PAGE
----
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LOCARNO — Certainly a world away from Jane Fonda’slast Gallic foray, Jean-Luc Godard’sconfrontational 1972 All’s Well (Tout va bien), And If We All Lived Together? (Et si on vivait tous ensemble?), a second feature from writer-director Stéphane Robelin(after 2004’s little-seen Real Movie) is essentially a mainstream, commercial enterprise, blandly shot on digital video by Dominique Colin. A wry charmer with poignant undertones, there’s just enough vinegar in the vanilla to keep things engaging.
A crowd-pleasing choice for festivals, the film has obvious prospects in French cinemas, boosted by a supporting cast featuring well-known, long-established actors from the country. International art-house and small screen play is also probable, though this will surely go down as a minor footnote in Fonda’s eclectic filmography.
In a role that’s as well tailored as her quietly elegant, youthfully cut attire, Fonda is Jeanne, a former philosophy lecturer who, in the opening moments, learns that she’s suffering from a terminal illness. An American living in France since her teenage years, Jeanne keeps the grim news to herself as her husband Albert (Pierre Richard) is far from well, an increasingly forgetful chap gradually succumbing to Alzheimer’s. Health woes are also becoming a major issue in the life of the couple’s long-time pal Claude (Claude Rich), though this isn’t sapping the larger-than-life roué’s sex-drive, which he fulfils via regular visits to prostitutes.
Reluctant to opt for expensive, stifling senior-citizen homes (which they deride as being full of “fossils”), Albert, Jeanne and Claude eventually end up moving into the spacious, well-appointed house of their friends Annie (Geraldine Chaplin) and Jean (Guy Bedos), the latter a former 1960s firebrand open to rediscovering the joys of “communal” living. But it isn’t long before long-buried secrets emerge, igniting jealous passions that imperil the whole experiment. This all unfolds under the watchful eyes of Dirk (German star Daniel Brühl), an ethnologist specializing in geriatric studies, who is hired, slightly implausibly, as the group’s live-in caretaker.
Dirk’s presence, while clumsily integrated, does at least allow for a series of lovely scenes involving Brühl and Fonda. As they walk in a nearby park, a platonic, gently flirtatious relationship develops in which the older women chats frankly about her sex life (“I frequently masturbate…”) and passes on some of her accumulated wisdom. The trimness of Fonda’s figure at 73 is well-known, but in these scenes it’s the fiery intelligence in her eyes which really impresses, suggesting she’s eminently capable of tackling more challenging material in her upcoming projects.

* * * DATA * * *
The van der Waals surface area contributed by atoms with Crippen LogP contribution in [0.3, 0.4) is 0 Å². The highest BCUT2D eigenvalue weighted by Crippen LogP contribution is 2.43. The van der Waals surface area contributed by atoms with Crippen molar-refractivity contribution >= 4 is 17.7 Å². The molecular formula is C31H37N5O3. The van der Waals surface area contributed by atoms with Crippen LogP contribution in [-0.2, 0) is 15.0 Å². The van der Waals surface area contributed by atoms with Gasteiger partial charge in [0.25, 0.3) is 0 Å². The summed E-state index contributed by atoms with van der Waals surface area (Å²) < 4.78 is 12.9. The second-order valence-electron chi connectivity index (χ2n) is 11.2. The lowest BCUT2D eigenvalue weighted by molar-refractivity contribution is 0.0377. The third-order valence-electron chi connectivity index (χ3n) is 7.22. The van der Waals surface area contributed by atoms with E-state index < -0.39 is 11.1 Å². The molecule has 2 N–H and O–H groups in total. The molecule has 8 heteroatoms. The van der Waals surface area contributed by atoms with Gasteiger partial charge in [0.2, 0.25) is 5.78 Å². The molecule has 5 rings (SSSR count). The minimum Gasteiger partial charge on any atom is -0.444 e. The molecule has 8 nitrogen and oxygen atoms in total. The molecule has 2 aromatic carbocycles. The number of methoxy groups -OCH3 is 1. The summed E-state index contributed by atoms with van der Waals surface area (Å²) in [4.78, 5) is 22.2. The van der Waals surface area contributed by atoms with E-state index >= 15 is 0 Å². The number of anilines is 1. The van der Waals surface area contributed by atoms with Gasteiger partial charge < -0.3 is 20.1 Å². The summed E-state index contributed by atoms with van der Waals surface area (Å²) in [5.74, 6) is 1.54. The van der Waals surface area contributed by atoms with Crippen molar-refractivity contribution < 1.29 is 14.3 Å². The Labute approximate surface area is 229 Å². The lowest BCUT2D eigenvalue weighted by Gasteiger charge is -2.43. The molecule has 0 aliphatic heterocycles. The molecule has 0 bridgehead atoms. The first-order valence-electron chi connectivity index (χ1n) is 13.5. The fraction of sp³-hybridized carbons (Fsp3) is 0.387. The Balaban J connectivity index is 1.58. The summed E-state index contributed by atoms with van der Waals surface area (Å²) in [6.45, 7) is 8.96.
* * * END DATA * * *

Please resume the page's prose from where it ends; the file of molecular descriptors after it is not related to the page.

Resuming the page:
Here she slots nicely into an impressive ensemble of veterans, and Brühl, seven years after supporting Judi Dench and Maggie Smith in Ladies in Lavender, once again proves an effective foil for his scene-dominating elders. Each has their moment to shine, though Chaplin, a sprightly presence in turquoise Converse topsiders, is perhaps a little underused.
Among the producers of And If We All Lived Together, a Franco-German enterprise, is Peter Rommel, who had a sizeable hit in Germany with Andreas Dresen’s Cloud 9 (2008), a picture which broke the ‘taboo’ about depicting sexual intercourse among the elderly. There’s only one explicit scene here — just one brief, steamy shot involving Dirk and his new girlfriend — but the picture does address these little-discussed issues with commendable directness. It’s also not afraid to examine matters of mortality in a mature and unsentimental way, acknowledging that today’s seniors are in many cases the angry young men (and women) of a few decades ago.
Venue: Locarno Film Festival
Production companies: Les Films de la Butte, Manny Films, Rommel Film
Cast: Jane Fonda, Claude Rich, Daniel Brühl, Geraldine Chaplin, Pierre Richard, Guy Bedos
Director/screenwriter: Stéphane Robelin
Producers: Christophe Bruncher, Philippe Gompel, Aurélia Grossmann, Peter Rommel
Associate producer: Frédérique Dumas
Director of photography: Dominique Colin
Production designer: David Bersanetti
Costume designer: Jurgen Doering
Music: Jean-Philippe Verdi
Editor: Patrick Wilfert
Sales: The Match Factory, Cologne
No rating, 96 minutes
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